I switched mine to 140mm. My area has rolling hills and very few long extended braking areas. The 54g weight savings was the main reason but there’s no downside in performance for me to worry about.

jfranci3
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by jfranci3

Dan Gerous wrote:
Wed Mar 13, 2019 6:43 pm
dcorn wrote:
Wed Mar 13, 2019 5:49 pm
jih wrote:
Wed Mar 13, 2019 5:21 pm
Curious: other than weight, what are the downsides to larger rotors?
Looks? My Aeroad has 160mm rotors front and rear and still looks awesome. They don't look large or out of place on the bike. I couldn't imagine having them smaller, especially on the front. Plus, I'm 200 lbs and I like to fly down hills, so I'll take all the braking I can get.
Maybe they catch side winds more, especially Shimano rotors that have much more surface area? 160mm vs 140mm is probably not enough to make much of a difference though.

My bike with discs came with 140mm front and rear, I changed the front to a 160mm as the smaller front was too easy to heat, I can't feel the difference in weight... or in side winds! :mrgreen:
160s have more surface area, but less surface area density (outside of finned Shimano and SRAM). There could be less pressure, since the air has more places to go. Not sure if this would make a noticable difference.

youngs_modulus
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by youngs_modulus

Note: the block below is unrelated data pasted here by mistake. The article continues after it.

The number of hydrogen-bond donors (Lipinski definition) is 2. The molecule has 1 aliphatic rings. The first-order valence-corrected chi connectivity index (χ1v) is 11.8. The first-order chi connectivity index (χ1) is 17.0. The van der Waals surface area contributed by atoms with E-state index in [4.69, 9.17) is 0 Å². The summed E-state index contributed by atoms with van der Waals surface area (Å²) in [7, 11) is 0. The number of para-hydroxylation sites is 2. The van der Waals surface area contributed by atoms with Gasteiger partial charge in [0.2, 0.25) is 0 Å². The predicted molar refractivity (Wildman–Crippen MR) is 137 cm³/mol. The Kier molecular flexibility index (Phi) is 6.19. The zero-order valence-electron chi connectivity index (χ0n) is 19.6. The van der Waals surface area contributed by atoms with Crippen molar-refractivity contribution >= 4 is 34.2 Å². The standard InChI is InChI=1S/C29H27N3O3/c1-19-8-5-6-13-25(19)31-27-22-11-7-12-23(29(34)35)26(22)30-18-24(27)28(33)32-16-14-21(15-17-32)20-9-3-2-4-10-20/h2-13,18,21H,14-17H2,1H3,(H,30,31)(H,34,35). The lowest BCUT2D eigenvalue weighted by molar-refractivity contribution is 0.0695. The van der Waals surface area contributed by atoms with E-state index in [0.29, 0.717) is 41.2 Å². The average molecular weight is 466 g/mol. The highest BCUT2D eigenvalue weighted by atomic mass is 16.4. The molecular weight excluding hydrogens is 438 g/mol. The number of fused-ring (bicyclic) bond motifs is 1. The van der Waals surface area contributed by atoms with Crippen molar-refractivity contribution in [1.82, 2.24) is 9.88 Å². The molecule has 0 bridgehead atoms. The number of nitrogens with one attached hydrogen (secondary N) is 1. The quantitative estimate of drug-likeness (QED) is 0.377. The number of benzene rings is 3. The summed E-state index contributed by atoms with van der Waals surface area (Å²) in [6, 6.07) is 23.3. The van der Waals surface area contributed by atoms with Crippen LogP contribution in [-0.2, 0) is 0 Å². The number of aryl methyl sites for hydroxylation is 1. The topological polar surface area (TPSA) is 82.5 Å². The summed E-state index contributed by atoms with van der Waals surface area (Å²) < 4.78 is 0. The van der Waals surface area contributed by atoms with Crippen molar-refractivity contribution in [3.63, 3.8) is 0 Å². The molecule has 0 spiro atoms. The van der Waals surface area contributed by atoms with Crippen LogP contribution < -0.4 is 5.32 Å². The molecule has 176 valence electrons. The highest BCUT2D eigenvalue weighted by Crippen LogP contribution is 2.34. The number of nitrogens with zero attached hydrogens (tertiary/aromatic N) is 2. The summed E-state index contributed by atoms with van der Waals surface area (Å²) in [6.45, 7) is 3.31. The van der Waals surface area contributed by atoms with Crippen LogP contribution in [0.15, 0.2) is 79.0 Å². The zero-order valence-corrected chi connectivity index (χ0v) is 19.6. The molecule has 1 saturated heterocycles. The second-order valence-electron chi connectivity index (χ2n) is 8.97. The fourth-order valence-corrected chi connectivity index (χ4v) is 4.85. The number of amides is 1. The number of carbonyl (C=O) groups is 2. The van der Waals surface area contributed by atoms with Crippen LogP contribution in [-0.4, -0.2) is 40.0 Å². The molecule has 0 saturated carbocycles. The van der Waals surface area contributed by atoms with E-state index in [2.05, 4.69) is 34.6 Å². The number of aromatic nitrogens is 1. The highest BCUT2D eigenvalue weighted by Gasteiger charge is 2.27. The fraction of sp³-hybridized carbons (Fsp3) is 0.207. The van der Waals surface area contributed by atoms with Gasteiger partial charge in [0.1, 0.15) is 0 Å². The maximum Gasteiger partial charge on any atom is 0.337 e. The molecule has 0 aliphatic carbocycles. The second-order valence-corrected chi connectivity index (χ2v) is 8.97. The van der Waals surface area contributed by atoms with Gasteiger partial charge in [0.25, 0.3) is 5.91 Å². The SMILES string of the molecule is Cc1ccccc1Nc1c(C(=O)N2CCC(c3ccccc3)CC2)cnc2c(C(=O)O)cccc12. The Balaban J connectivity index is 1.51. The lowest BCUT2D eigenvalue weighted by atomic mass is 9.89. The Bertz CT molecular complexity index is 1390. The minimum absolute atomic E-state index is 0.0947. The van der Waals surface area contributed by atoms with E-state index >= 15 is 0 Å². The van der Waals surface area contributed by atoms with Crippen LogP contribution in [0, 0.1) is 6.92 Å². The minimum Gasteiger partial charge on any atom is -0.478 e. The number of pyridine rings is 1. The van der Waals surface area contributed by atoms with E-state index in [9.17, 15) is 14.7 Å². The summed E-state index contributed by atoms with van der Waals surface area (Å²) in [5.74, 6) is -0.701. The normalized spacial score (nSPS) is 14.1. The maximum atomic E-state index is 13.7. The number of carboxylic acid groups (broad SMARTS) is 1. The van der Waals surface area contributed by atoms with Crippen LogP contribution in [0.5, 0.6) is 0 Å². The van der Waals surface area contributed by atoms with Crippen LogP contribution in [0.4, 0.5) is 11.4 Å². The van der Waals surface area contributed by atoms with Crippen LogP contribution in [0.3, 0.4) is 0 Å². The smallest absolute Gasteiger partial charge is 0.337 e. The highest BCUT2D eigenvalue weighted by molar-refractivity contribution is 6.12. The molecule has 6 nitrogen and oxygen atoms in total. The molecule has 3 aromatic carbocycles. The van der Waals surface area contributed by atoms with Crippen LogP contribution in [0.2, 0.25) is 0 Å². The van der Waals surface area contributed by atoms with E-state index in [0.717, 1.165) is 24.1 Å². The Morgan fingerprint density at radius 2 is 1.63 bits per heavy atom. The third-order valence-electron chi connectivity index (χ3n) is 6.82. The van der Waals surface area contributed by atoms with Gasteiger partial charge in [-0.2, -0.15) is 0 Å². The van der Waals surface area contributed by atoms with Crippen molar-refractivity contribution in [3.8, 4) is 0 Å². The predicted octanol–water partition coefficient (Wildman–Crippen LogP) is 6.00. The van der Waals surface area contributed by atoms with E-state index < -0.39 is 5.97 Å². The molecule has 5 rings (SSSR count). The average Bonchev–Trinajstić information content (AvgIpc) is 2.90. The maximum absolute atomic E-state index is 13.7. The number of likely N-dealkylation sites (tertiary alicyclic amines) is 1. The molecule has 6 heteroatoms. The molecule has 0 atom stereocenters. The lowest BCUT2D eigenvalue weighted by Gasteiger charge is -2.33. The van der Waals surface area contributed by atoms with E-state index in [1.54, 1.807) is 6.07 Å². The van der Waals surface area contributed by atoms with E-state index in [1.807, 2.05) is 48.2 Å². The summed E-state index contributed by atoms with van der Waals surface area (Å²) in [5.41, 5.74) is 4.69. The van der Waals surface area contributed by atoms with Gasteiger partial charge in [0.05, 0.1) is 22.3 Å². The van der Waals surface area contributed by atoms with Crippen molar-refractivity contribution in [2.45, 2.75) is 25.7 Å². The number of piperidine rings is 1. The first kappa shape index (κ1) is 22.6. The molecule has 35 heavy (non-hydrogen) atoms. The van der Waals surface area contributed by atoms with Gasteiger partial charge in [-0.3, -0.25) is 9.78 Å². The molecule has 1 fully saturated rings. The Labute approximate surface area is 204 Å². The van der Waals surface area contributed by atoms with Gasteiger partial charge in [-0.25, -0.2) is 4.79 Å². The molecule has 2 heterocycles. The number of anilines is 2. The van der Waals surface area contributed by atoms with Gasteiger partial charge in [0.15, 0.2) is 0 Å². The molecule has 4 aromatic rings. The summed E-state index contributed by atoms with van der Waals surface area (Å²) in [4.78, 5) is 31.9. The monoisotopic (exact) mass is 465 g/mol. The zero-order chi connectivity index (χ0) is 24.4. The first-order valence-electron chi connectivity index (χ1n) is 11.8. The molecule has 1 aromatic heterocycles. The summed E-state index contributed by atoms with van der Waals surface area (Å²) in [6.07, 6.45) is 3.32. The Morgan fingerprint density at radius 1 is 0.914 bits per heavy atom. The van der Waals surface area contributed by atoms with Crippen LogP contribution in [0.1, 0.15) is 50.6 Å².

jih wrote:
Wed Mar 13, 2019 5:21 pm
Curious: other than weight, what are the downsides to larger rotors?
Aero drag. I generally buy manufacturers’ data suggesting that discs don’t add much drag. But for a given shape, drag is proportional to frontal area, so a smaller diameter equals less frontal area and thus less drag. It’s probably a very small difference, but hey—you asked.

Also, as has been mentioned before, smaller rotors have less thermal mass than larger rotors, so they heat up a little more for a given stop.

youngs_modulus
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by youngs_modulus

jfranci3 wrote:
Wed Mar 13, 2019 8:37 pm
160s have more surface area, but less surface area density (outside of finned Shimano and SRAM). There could be less pressure, since the air has more places to go. Not sure if this would make a noticable difference.
No, the only thing that matters for side force is surface area. Strictly speaking, the pressure is the same, but the force is larger because force = pressure * area.

jfranci3
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by jfranci3

Were talking about a compressible gas. There are efficiencies involved with letting the old are bounce off the rotor as new air comes on board. Assuming the same surface area and the air hitting it sideways, the air will compress a lot more on the more enclosed area. The more open rotor will allow the gas to bleed off to the side of of the surface easier.

TobinHatesYou